On the Streets, the Square’s Homeless Tell Their Stories

This is the fifth article in an occasional semester-long series on homelessness in Harvard Square. Read earlier installments here, here, here, and here.

Justin Newton and Lauren Canon

Justin Newton sits on a plastic crate next to a crosswalk on Massachusetts Ave., holding a sign that says, “Pregnant with Elvis Presley’s Alien Love-Child. Please Help.” A passerby stops and talks with him, asking if he actually knew Elvis, and Newton explains that the sign is supposed to be a joke.

Justin
Justin Newton, 33, panhandles on Mass. Ave. Newton, who has been homeless for over two years, said he tries to make creative signs.

He and his girlfriend, Lauren Canon, try to keep a lighthearted tone in the signs they use while panhandling in the Square. They say that they try to catch people’s attention and make them laugh rather than inspire pity.

Newton and Canon recall some of their favorite signs. “I hold a sign that says ‘too ugly to prostitute’ and she holds one that says ‘too proud to pimp,’” Newton said.

These dual signs are still fairly new for the couple; Canon, 21, moved to Cambridge from Vermont less than two months ago. A Michigan native, she first became homeless in Detroit when she was 18, after she left her abusive husband. Three months later, Canon decided to leave the state in order to avoid her ex-husband, and chose to move to Vermont because it had more job opportunities and homeless resources.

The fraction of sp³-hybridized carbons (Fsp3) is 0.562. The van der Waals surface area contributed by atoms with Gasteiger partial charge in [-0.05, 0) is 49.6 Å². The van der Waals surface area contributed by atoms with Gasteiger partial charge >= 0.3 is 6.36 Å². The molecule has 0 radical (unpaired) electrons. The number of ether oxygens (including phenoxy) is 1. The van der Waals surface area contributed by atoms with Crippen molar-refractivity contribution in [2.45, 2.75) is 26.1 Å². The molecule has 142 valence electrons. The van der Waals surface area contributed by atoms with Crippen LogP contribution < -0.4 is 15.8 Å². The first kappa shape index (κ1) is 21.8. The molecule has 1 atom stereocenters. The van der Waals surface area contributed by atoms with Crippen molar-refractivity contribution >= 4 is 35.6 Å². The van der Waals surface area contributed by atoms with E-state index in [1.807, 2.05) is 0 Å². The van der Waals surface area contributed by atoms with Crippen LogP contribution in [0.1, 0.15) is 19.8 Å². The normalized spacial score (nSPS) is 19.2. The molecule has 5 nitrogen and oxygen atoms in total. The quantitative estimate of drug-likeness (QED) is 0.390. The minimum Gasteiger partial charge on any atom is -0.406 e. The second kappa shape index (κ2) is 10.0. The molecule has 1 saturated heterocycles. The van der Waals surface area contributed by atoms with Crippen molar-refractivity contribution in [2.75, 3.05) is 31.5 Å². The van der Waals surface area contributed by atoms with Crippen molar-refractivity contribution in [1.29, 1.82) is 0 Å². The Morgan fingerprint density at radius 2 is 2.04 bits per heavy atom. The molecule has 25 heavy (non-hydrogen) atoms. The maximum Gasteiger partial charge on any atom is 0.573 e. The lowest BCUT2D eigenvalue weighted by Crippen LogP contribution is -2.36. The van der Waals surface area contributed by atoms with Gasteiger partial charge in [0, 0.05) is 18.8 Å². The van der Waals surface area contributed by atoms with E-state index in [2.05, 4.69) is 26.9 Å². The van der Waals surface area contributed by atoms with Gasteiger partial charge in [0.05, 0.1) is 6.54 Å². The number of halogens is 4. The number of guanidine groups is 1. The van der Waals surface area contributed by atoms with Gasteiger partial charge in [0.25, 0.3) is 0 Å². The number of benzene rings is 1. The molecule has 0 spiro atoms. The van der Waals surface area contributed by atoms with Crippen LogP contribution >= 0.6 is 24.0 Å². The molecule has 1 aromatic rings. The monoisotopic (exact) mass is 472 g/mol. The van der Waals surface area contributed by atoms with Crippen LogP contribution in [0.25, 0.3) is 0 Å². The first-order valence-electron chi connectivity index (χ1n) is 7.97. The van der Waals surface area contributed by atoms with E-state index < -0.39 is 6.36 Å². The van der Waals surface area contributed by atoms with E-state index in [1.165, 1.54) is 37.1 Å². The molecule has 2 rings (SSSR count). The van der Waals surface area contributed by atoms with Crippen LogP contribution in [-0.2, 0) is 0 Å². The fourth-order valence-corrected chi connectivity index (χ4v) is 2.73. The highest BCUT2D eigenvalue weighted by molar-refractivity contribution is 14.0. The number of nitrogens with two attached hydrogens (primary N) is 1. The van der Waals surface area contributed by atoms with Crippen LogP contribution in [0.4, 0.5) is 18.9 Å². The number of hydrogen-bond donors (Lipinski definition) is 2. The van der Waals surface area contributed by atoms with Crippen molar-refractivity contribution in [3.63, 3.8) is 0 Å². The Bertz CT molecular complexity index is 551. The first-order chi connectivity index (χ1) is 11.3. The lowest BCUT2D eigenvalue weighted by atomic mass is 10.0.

“What I did was I compared all 50 states,” she says. “I took unemployment rates against crime rate, narrowed it down to lowest unemployment rate and lowest crime rates.”

She met Newton, who was also homeless at the time, in Burlington, Vt., while he was travelling through the state. The two eventually started dating, and Canon decided to join him here.

Canon says she hopes to find a job in the area soon, although getting and holding down employment while not having a permanent place to live can be difficult.

“Everyone wants ‘the bums’ to get jobs, but no one will hire someone who’s homeless,” she says. “And if you don’t have an actual physical address when you fill out a job application, they’re going to glance and move on.”

Despite these difficulties, Canon says she prefers living in Cambridge, finding  the police and residents more friendly than those of Detroit. “I found home. This place is great. I love it here, and I love being with this pain in the butt,” she says, nudging Justin.

Jade Hosie

Jade Hosie, 22, used to be a landscaper in Buffalo, N.Y. After her mother fell ill almost two years ago, they lost their apartment, and came to Cambridge for better homeless services offered by the city.

“I’ve hit so rock bottom it’s not even funny,” she says, sitting outside of CVS on Massachusetts Ave.

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